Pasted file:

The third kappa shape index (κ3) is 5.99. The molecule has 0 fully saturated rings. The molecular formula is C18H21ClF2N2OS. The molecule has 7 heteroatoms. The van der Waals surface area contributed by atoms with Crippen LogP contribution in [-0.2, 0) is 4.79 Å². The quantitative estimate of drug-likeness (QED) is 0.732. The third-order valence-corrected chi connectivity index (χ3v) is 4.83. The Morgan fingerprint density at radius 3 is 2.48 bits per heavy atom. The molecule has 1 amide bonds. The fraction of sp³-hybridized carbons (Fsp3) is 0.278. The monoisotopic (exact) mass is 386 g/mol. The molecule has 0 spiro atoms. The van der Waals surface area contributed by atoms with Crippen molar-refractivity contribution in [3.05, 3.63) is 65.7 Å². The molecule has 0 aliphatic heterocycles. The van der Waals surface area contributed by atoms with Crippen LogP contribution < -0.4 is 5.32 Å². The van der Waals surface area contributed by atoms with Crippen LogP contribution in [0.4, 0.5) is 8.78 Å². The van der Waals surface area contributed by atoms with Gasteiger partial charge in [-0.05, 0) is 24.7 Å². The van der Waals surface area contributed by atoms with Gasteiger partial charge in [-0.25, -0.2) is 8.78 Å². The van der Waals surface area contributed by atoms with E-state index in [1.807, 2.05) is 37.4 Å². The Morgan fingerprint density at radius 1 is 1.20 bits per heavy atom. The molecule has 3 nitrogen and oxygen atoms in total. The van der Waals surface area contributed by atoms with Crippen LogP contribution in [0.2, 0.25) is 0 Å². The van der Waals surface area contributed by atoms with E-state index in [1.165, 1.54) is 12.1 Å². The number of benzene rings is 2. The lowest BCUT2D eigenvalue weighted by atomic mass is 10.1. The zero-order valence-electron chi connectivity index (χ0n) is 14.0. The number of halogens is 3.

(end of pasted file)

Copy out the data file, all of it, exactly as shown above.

The third kappa shape index (κ3) is 5.99. The molecule has 0 fully saturated rings. The molecular formula is C18H21ClF2N2OS. The molecule has 7 heteroatoms. The van der Waals surface area contributed by atoms with Crippen LogP contribution in [-0.2, 0) is 4.79 Å². The quantitative estimate of drug-likeness (QED) is 0.732. The third-order valence-corrected chi connectivity index (χ3v) is 4.83. The Morgan fingerprint density at radius 3 is 2.48 bits per heavy atom. The molecule has 1 amide bonds. The fraction of sp³-hybridized carbons (Fsp3) is 0.278. The monoisotopic (exact) mass is 386 g/mol. The molecule has 0 spiro atoms. The van der Waals surface area contributed by atoms with Crippen molar-refractivity contribution in [3.05, 3.63) is 65.7 Å². The molecule has 0 aliphatic heterocycles. The van der Waals surface area contributed by atoms with Crippen LogP contribution < -0.4 is 5.32 Å². The van der Waals surface area contributed by atoms with Crippen LogP contribution in [0.4, 0.5) is 8.78 Å². The van der Waals surface area contributed by atoms with Gasteiger partial charge in [-0.05, 0) is 24.7 Å². The van der Waals surface area contributed by atoms with Gasteiger partial charge in [-0.25, -0.2) is 8.78 Å². The van der Waals surface area contributed by atoms with E-state index in [1.807, 2.05) is 37.4 Å². The Morgan fingerprint density at radius 1 is 1.20 bits per heavy atom. The molecule has 3 nitrogen and oxygen atoms in total. The van der Waals surface area contributed by atoms with Crippen LogP contribution in [0.2, 0.25) is 0 Å². The van der Waals surface area contributed by atoms with E-state index in [1.165, 1.54) is 12.1 Å². The number of benzene rings is 2. The lowest BCUT2D eigenvalue weighted by atomic mass is 10.1. The zero-order valence-electron chi connectivity index (χ0n) is 14.0. The number of halogens is 3.